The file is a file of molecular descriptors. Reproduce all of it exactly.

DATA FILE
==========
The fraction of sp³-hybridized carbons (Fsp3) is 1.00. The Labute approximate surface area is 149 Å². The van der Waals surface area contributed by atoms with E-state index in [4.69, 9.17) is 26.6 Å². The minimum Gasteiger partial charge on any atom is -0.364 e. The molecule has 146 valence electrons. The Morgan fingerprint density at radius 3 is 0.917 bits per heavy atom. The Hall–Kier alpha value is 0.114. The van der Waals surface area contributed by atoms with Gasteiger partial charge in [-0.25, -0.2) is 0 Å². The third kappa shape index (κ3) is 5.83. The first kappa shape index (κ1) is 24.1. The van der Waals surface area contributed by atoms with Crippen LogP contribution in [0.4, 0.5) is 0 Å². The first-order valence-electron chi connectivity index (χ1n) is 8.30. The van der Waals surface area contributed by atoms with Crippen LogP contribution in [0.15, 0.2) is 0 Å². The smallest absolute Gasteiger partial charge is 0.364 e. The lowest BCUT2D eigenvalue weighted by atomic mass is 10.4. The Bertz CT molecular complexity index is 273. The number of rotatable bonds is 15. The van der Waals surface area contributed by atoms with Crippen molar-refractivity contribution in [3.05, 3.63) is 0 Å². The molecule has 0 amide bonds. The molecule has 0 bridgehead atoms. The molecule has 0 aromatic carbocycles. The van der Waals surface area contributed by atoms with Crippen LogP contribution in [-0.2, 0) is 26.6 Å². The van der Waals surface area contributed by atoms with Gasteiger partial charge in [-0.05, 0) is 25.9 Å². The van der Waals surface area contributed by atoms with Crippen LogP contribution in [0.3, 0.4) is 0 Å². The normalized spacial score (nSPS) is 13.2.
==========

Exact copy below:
The fraction of sp³-hybridized carbons (Fsp3) is 1.00. The Labute approximate surface area is 149 Å². The van der Waals surface area contributed by atoms with E-state index in [4.69, 9.17) is 26.6 Å². The minimum Gasteiger partial charge on any atom is -0.364 e. The molecule has 146 valence electrons. The Morgan fingerprint density at radius 3 is 0.917 bits per heavy atom. The Hall–Kier alpha value is 0.114. The van der Waals surface area contributed by atoms with Gasteiger partial charge in [-0.25, -0.2) is 0 Å². The third kappa shape index (κ3) is 5.83. The first kappa shape index (κ1) is 24.1. The van der Waals surface area contributed by atoms with Crippen LogP contribution in [0.4, 0.5) is 0 Å². The first-order valence-electron chi connectivity index (χ1n) is 8.30. The van der Waals surface area contributed by atoms with Crippen LogP contribution in [0.15, 0.2) is 0 Å². The smallest absolute Gasteiger partial charge is 0.364 e. The lowest BCUT2D eigenvalue weighted by atomic mass is 10.4. The Bertz CT molecular complexity index is 273. The number of rotatable bonds is 15. The van der Waals surface area contributed by atoms with Crippen molar-refractivity contribution in [3.05, 3.63) is 0 Å². The molecule has 0 amide bonds. The molecule has 0 bridgehead atoms. The molecule has 0 aromatic carbocycles. The van der Waals surface area contributed by atoms with Crippen LogP contribution in [-0.2, 0) is 26.6 Å². The van der Waals surface area contributed by atoms with Gasteiger partial charge in [-0.05, 0) is 25.9 Å². The van der Waals surface area contributed by atoms with Crippen LogP contribution in [0.3, 0.4) is 0 Å². The normalized spacial score (nSPS) is 13.2.